Here’s a quote from an amazing TechCrunch article about former and current Nigerian 419 scammers by Sarah Lacy:
Boakye’s sheer hacker genius was the most astounding. It’s not just technical ability– he tries to figure out how the person who set up the security system he’s trying to break thinks, and outsmart him at his own game. If he can’t crack the software, he studies the hardware and learns its vulnerabilities. The way he described the chess match with this unknown nemesis reminded me of another entrepreneur in the Valley: Dennis Fong. Fong spent his teens as a professional gamer, better known by the name “Thresh.” He rarely lost thanks to an uncanny ability to anticipate opponents’ moves. Opponents called it “Thresh ESP,” and it earned him six-figure computing endorsement deals. The way Boakye explained how he breaks into multi-national banks was identical to Thresh’s approach. I wouldn’t be surprised if he’s hacked into at least one of my accounts by now just out of curiosity. I asked him not to do anything malicious, and he promised he wouldn’t. But we were both pretty convinced he could. As a person, I found these meeting more terrifying than my run in with Bones and his machete men in Alaba. As a business reporter, I couldn’t stop the broad smile from spreading across my face as we spoke, even breaking out in laughter once or twice. It’s the same Cheshire cat grin I get when I meet any amazing entrepreneur, anywhere in the world. You know them after five minutes of conversation. And several of these guys just had it. Born into a different circumstance, they could be on the cover of any magazine, ringing the opening bell at the Nasdaq.
The article also points out that Nigeria’s small but fierce tech entrepreneur community is furious at the 419 scammers (or “Yahoo boys” as they’re called in Nigeria) for providing the ugly global face of Nigerian technology.
I have long been an advocate for an African technology community and industry. As Lacy points out in the quote above, the problem isn’t lack of ambition or knowledge; the problem is hooking into the outside global economy. (And probably things like endemic government corruption, one of the nasty legacies of Western colonialism everywhere.) The 419 scams always struck me as a fascinating example of the interface between the First World and the Third World; the criminals were the ones who caught on first and hardest on how to get the white man to part with his money.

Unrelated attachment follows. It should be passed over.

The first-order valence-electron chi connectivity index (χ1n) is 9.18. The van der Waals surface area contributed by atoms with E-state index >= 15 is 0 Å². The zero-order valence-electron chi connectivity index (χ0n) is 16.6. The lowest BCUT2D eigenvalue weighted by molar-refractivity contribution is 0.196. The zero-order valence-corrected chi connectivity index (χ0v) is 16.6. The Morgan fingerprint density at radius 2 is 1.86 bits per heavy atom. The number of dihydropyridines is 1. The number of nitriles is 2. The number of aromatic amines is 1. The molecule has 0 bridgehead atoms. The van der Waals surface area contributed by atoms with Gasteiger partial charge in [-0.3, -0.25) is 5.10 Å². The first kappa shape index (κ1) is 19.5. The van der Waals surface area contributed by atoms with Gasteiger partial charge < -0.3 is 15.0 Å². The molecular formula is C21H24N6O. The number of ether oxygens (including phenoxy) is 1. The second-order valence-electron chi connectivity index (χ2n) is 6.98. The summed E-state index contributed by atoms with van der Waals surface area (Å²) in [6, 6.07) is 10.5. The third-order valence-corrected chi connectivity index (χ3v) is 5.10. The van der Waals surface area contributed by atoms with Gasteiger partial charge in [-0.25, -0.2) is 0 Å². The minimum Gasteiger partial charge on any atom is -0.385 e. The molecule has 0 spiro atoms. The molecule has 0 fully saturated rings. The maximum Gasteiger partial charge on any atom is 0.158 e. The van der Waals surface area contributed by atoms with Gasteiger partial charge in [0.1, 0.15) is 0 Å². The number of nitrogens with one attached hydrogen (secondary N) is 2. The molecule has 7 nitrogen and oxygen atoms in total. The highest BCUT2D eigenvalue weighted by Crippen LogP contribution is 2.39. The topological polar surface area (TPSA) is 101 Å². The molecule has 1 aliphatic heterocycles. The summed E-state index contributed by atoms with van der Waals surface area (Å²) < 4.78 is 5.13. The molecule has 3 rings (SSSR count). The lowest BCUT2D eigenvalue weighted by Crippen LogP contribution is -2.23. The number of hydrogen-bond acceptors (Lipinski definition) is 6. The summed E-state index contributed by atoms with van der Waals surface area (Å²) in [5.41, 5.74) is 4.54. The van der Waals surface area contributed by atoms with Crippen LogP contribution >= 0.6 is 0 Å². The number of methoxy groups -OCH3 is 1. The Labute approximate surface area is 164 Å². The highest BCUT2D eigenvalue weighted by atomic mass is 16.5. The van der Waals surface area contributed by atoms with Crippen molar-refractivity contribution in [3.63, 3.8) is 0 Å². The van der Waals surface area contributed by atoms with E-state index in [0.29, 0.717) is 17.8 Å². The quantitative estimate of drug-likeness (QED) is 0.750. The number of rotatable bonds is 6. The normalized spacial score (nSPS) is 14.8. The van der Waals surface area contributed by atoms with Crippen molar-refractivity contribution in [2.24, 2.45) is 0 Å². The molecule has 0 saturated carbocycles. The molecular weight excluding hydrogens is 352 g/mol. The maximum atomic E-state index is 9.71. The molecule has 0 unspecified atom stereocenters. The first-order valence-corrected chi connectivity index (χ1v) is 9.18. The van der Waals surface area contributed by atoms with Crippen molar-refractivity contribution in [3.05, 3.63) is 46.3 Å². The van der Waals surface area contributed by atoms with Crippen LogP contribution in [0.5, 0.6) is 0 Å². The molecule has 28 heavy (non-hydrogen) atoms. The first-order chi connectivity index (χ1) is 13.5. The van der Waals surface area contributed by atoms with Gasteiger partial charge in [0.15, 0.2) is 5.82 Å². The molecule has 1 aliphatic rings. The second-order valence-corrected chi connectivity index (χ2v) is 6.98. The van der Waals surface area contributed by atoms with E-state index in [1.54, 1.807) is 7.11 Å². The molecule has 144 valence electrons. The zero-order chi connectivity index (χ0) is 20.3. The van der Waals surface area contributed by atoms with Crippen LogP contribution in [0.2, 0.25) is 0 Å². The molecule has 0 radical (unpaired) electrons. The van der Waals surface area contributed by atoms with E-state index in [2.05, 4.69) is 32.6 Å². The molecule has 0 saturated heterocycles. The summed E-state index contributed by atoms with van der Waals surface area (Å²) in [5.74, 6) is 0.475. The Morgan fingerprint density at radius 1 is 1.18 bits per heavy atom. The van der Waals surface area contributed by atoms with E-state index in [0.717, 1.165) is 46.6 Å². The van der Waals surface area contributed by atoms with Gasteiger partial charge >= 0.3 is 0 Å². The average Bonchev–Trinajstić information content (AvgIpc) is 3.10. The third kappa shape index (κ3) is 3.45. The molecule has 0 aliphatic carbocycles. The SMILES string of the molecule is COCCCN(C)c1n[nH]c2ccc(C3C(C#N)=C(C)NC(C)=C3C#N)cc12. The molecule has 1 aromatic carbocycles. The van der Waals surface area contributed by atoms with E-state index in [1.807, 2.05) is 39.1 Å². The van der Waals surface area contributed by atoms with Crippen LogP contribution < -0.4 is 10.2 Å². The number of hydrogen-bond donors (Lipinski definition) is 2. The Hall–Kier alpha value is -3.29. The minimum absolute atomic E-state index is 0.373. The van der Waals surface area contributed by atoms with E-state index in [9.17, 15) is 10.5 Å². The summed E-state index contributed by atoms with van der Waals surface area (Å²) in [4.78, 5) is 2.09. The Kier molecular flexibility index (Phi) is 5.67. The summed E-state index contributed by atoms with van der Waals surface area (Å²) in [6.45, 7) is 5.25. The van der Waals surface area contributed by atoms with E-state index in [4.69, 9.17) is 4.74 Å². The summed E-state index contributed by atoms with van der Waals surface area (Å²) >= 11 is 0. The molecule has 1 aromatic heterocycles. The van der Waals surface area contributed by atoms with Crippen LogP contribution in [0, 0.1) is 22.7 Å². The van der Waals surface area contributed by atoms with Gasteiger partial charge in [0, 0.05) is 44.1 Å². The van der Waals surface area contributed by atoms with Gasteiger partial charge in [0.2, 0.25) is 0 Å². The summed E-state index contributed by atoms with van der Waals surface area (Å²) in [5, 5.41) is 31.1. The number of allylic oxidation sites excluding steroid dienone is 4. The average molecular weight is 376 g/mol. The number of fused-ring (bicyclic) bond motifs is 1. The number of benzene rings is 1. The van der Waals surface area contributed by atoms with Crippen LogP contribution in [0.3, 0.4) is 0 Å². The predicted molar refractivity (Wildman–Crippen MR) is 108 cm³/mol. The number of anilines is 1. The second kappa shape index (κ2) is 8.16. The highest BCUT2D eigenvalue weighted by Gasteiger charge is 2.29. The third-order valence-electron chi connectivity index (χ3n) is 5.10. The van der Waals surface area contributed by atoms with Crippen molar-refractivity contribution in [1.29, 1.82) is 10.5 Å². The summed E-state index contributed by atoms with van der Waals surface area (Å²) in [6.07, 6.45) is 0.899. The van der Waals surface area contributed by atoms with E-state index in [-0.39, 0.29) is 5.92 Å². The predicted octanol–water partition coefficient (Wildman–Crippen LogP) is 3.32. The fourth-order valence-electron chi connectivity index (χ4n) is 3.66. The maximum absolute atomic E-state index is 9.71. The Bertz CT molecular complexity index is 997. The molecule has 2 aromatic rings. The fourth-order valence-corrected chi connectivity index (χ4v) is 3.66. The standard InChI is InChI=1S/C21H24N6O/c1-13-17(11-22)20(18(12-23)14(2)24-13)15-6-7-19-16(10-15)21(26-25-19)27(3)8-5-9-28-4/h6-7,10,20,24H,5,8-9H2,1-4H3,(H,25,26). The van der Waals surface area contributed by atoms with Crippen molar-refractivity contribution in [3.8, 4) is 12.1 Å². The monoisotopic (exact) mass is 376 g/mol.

One of the biggest hurdles for an African tech economy is that there’s no built-in local market for most tech revenue streams, aside from connectivity (re: cell phones, Internet cafés, etc.).There’s no b2b market and very little consumer market, because most people don’t have a whole lot of money. The real money for African tech companies, as far as I can tell, is exporting tech goods and services to the West…which means, as I said, that African entrepreneurs have to figure out how to hook into Western markets. It’s not just an economic problem; it’s also cultural, especially given the unfortunate reputation that Nigeria and other African countries have in the West, technology-wise.
(This is mostly conjecture on my part; I can’t claim to have any firsthand knowledge of Africa’s tech industry, other than things I’ve read and heard from people who’ve lived and worked over there.)
It would be wonderful to see a self-contained tech industry appear in Nigeria and Ghana and other West African nations. Most of the success stories I’ve heard seem as though they’re related to hardware and infrastructure-building (such as mobile phone-based projects). I can imagine why: mobile phones are usually subsidized by carriers whose main revenue stream is based on service contracts, and in a country like Nigeria where the average income is $330 per year, that means that mobile devices are probably often the primary technology that people are working with. It would be interesting to see how something like Google’s new strategy of renting netbooks monthly would go over there.
Personally, I wish there was more focus in the West on investment in African entrepreneurship rather than in relief aid. Don’t get me wrong; I fully understand that, for most Africans, technology advancement comes a distant second to having enough food and not getting murdered by some random lunatic asshole. But that doesn’t mean there’s not a solid place for us to focus on helping Africans help themselves, whether it be by helping to provide educational resources or straight-up venture capitalism.
I’d love to get involved in these sorts of initiatives, but a) I don’t have any money to invest, and b) I’m not a hardcore enough techie that my skillset would be appealing to nonprofits or anybody else trying to help start initiatives in Africa. I don’t have a BS (much less a master’s degree, which is often a requirement) and I’m a talented generalist, not a specialist. (I still think I would be extremely useful to any such organization, but the few times I’ve reached out and offered my services I’ve mostly been ignored.)
The day will come, though, when Africa becomes a force to be reckoned with in technology. Twenty years ago, who would’ve believed that India and Bangladesh would be hubs of technology labor? The wheel always turns; eventually, it’s going to turn south.